Bamboo, Takoyaki and a very impressive Shinto Shrine

Sunday, 20 November 2016

On Wednesday myself and Craig decided to take the train into Kyoto (about a 40 minute trip from where we are living in Otsu). Now, I was super excited to see Kyoto as when researching Japan it looked so pretty! Famous for its baby pink cherry blossoms in the Spring time and gloriously golden and bright red trees in the Autumm I was looking forward to wandering around and soaking up the scenery. Unfortunately, just as we had been warned by other fellow travellers, Kyoto was sooooo busy - to the point where it was difficult to move. We picked a weekday to visit to try and avoid the crowds and were convinced it must of been a Japanese holiday, alas it wasn't. Waddling like penguins we made it through the crowds and into the amazing bamboo forest - which was sadly just as packed. With this said the bamboo forest was really cool and it was quite overwhelming to be amongst it all.

We didn't stay for long and hurried out the crowds to grab some lunch. We had our new favourite Japanese discovery - Takoyaki. They are little round balls of batter filled with octopus, tempura, green pickles and spring onions, topped with a sweet sticky sauce, mayonnaise and more spring onion - so delicious (see picture below)!

After devouring our body weight in takoyaki, and these little fish shaped chocolate waffles (don't ask), we went to check out the famous Fushimi Inari Shrine. I reckon this shrine is probably the most famous with tourists and even before looking into Japan I was aware of the thousands of bright orange torii gates that everyone stood and had their photo with. However just seeing pictures really doesn't do this place justice. When approaching the entrance to the shrine you are faced with the most extravagant and lavish shrine buildings - the gold and orange colours look incredible against a bright blue sky (which we were lucky enough to have). I must also add that there were loads of great looking, and smelling, street food vendors just before entering - unfortunately we had already eaten. You are then faced with the torii shrine gates, and the sheer number of them is quite astounding. We started following the crowds through the gates, following the trail and gradually the crowds got less and less as the trail soon turned into a hike (oh no). Climbing up what felt like a billion steps and walking through, what felt like, a million torii gates we finally made it a third of the way up, to the viewing point, where we were able to look over Kyoto as the sun was setting, stunning. We then continued the hike up Mount Inari, where two guys wished us luck and smirked, great. After a lot of huffing and puffing we reached the summit at 233 meters, and although the views weren't half as good as the viewing point a third of the way up, it was pretty cool to have finished it without dying!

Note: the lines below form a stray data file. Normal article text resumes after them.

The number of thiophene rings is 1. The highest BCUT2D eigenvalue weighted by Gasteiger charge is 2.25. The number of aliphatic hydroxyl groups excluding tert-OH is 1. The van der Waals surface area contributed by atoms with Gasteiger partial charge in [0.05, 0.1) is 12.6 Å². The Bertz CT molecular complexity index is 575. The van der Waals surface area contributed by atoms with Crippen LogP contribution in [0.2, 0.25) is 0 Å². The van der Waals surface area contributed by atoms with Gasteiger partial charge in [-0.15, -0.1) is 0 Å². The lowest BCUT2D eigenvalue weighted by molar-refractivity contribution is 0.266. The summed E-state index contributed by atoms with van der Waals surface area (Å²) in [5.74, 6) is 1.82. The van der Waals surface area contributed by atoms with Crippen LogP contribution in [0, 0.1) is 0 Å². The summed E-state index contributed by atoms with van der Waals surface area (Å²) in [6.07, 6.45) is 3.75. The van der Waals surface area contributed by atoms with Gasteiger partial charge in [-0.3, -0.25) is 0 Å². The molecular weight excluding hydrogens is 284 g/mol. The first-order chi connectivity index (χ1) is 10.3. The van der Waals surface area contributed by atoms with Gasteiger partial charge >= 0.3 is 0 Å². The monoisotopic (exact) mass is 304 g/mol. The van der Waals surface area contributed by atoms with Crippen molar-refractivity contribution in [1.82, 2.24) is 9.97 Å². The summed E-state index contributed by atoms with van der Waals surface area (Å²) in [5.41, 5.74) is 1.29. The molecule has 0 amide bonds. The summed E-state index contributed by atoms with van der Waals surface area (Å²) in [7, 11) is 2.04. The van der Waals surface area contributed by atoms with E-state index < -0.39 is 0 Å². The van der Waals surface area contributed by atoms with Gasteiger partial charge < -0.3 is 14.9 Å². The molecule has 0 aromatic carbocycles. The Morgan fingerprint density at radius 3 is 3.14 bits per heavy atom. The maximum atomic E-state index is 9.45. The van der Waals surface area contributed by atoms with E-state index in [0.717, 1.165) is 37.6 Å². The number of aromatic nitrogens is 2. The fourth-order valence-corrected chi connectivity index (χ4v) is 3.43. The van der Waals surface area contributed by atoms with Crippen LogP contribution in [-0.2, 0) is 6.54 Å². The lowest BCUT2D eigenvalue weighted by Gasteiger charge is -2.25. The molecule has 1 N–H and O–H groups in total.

After a gentle stroll back to the station via Gion, where we tried to spot some Geisha girls (sadly no luck) we then proceeded on our journey home. We will be back in Kyoto again tomorrow to check out a few other things before leaving for Osaka on Thursday, will be sure to write a post on our adventures.

Elly x 

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